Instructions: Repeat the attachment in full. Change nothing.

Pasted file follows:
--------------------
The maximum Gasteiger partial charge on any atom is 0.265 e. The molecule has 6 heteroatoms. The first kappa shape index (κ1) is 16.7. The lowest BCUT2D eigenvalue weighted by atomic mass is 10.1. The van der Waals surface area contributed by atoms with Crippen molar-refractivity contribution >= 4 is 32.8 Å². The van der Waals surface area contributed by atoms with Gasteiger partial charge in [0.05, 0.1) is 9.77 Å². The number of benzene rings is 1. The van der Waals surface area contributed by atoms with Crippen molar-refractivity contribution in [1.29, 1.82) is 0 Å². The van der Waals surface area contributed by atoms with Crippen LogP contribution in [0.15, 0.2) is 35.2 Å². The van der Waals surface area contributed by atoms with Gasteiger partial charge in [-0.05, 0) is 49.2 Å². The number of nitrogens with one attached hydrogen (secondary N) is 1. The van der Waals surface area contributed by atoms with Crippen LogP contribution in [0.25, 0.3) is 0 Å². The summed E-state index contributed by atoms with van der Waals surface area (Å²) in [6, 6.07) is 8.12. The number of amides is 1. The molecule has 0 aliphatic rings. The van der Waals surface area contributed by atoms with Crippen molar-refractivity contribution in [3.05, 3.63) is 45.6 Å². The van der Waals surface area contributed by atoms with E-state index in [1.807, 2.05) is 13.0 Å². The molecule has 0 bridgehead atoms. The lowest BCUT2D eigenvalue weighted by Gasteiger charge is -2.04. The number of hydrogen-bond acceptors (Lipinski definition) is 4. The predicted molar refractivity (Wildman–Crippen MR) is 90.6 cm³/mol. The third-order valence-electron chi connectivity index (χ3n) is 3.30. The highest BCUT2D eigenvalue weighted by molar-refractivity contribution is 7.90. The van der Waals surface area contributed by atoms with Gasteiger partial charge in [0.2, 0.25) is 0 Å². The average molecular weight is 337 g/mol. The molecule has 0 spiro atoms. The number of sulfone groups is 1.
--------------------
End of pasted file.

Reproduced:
The maximum Gasteiger partial charge on any atom is 0.265 e. The molecule has 6 heteroatoms. The first kappa shape index (κ1) is 16.7. The lowest BCUT2D eigenvalue weighted by atomic mass is 10.1. The van der Waals surface area contributed by atoms with Crippen molar-refractivity contribution >= 4 is 32.8 Å². The van der Waals surface area contributed by atoms with Gasteiger partial charge in [0.05, 0.1) is 9.77 Å². The number of benzene rings is 1. The van der Waals surface area contributed by atoms with Crippen molar-refractivity contribution in [1.29, 1.82) is 0 Å². The van der Waals surface area contributed by atoms with Crippen LogP contribution in [0.15, 0.2) is 35.2 Å². The van der Waals surface area contributed by atoms with Gasteiger partial charge in [-0.05, 0) is 49.2 Å². The number of nitrogens with one attached hydrogen (secondary N) is 1. The van der Waals surface area contributed by atoms with Crippen LogP contribution in [0.25, 0.3) is 0 Å². The summed E-state index contributed by atoms with van der Waals surface area (Å²) in [6, 6.07) is 8.12. The number of amides is 1. The molecule has 0 aliphatic rings. The van der Waals surface area contributed by atoms with Crippen molar-refractivity contribution in [3.05, 3.63) is 45.6 Å². The van der Waals surface area contributed by atoms with E-state index in [1.807, 2.05) is 13.0 Å². The molecule has 0 bridgehead atoms. The lowest BCUT2D eigenvalue weighted by Gasteiger charge is -2.04. The number of hydrogen-bond acceptors (Lipinski definition) is 4. The predicted molar refractivity (Wildman–Crippen MR) is 90.6 cm³/mol. The third-order valence-electron chi connectivity index (χ3n) is 3.30. The highest BCUT2D eigenvalue weighted by molar-refractivity contribution is 7.90. The van der Waals surface area contributed by atoms with Gasteiger partial charge in [0.2, 0.25) is 0 Å². The average molecular weight is 337 g/mol. The molecule has 0 spiro atoms. The number of sulfone groups is 1.